Susan Hammer, 1987-88
DellAnne McGregor was Executive Director. We had one other staff person who ran a little employment agency for secretarial services. We were located in new space on 711 SW Alder, just west of Broadway.
Jerry LaBarre, Mike Haglund, Wally Sweek, Kris LaMar. Can't recall women or minorities, other than Kris and myself.
- I was the first woman president of the MBA. I was told during the previous 80 years or so, women were allowed to be secretary of the MBA but no one progressed beyond that point.
- The ABA president came to Portland in about 1987 and held one meeting with lawyers at the then exclusively male Arlington Club in Portland. Ellen Rosenblum and I objected but neither the ABA President nor his local host (who shall remain unnamed) saw anything wrong with a meeting place that excluded women. We circulated a petition urging that the meeting be moved to a location where all members of the MBA could attend. The Oregonian picked up the story and ran it as a news article, an editorial and in Jonathan Nicholas' column. The meeting place didn't change but we felt vindicated. We also had a lot of fun with it!
- In the mid-80's, I became committed to advancing alternatives to litigation. During the time I was on the board, the MBA took up the issue. We formed a committee, chaired by Elaine Hallmark, put together a directory of ADR services and looked closely at how to integrate ADR into our practice and into the court system. As I recall, at this time, neither the OSB nor the ABA were doing anything with ADR. The MBA was out in front.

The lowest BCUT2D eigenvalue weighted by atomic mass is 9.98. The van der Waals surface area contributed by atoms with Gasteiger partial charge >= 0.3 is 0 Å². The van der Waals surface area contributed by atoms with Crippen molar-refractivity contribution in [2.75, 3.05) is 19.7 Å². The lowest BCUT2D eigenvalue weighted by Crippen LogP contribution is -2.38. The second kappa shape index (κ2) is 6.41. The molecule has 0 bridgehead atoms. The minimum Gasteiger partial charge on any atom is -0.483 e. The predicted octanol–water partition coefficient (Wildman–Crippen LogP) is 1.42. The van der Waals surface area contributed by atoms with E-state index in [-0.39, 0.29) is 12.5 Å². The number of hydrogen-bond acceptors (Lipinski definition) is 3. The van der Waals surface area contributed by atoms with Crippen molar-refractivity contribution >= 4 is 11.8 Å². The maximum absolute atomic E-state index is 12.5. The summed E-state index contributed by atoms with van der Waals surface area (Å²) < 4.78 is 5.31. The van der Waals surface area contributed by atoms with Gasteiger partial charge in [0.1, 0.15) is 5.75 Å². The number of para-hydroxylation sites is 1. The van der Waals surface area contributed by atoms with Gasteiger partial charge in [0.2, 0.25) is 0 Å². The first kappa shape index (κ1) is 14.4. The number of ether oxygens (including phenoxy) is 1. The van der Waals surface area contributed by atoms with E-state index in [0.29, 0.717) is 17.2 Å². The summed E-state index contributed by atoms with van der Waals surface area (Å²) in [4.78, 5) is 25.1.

- During my term, the MBA formed a committee looking at the issues of balancing family and career. This was a first; a response to the growing number of women practicing law and dealing with part-time work issues, parental leave (before the passage of the Family and Medical Leave Act in 1992) and discrimination in law firms.
The flagship community service programs during my era were the Volunteer Lawyer Program and Community Law Week.
After 80 years, the MBA finally broke the gender barrier.
Then versus now
Then, smaller operation; fewer services to lawyers